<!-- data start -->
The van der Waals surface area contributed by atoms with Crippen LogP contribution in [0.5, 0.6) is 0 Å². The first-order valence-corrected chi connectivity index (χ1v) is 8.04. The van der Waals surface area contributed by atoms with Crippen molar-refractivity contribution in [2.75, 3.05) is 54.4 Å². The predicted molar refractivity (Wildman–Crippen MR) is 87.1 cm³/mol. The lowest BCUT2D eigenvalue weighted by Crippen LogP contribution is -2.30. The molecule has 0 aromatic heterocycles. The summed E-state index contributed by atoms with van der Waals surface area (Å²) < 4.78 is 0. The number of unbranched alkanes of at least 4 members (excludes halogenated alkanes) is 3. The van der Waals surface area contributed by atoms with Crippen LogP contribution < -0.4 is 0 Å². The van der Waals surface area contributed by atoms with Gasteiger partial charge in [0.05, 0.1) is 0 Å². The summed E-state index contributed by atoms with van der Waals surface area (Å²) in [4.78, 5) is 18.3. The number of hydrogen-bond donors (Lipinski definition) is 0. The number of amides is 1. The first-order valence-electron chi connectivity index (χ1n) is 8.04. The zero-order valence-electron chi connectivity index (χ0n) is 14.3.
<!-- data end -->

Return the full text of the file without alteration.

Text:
The van der Waals surface area contributed by atoms with Crippen LogP contribution in [0.5, 0.6) is 0 Å². The first-order valence-corrected chi connectivity index (χ1v) is 8.04. The van der Waals surface area contributed by atoms with Crippen molar-refractivity contribution in [2.75, 3.05) is 54.4 Å². The predicted molar refractivity (Wildman–Crippen MR) is 87.1 cm³/mol. The lowest BCUT2D eigenvalue weighted by Crippen LogP contribution is -2.30. The molecule has 0 aromatic heterocycles. The summed E-state index contributed by atoms with van der Waals surface area (Å²) < 4.78 is 0. The number of unbranched alkanes of at least 4 members (excludes halogenated alkanes) is 3. The van der Waals surface area contributed by atoms with Crippen LogP contribution < -0.4 is 0 Å². The van der Waals surface area contributed by atoms with Gasteiger partial charge in [0.05, 0.1) is 0 Å². The summed E-state index contributed by atoms with van der Waals surface area (Å²) in [4.78, 5) is 18.3. The number of hydrogen-bond donors (Lipinski definition) is 0. The number of amides is 1. The first-order valence-electron chi connectivity index (χ1n) is 8.04. The zero-order valence-electron chi connectivity index (χ0n) is 14.3.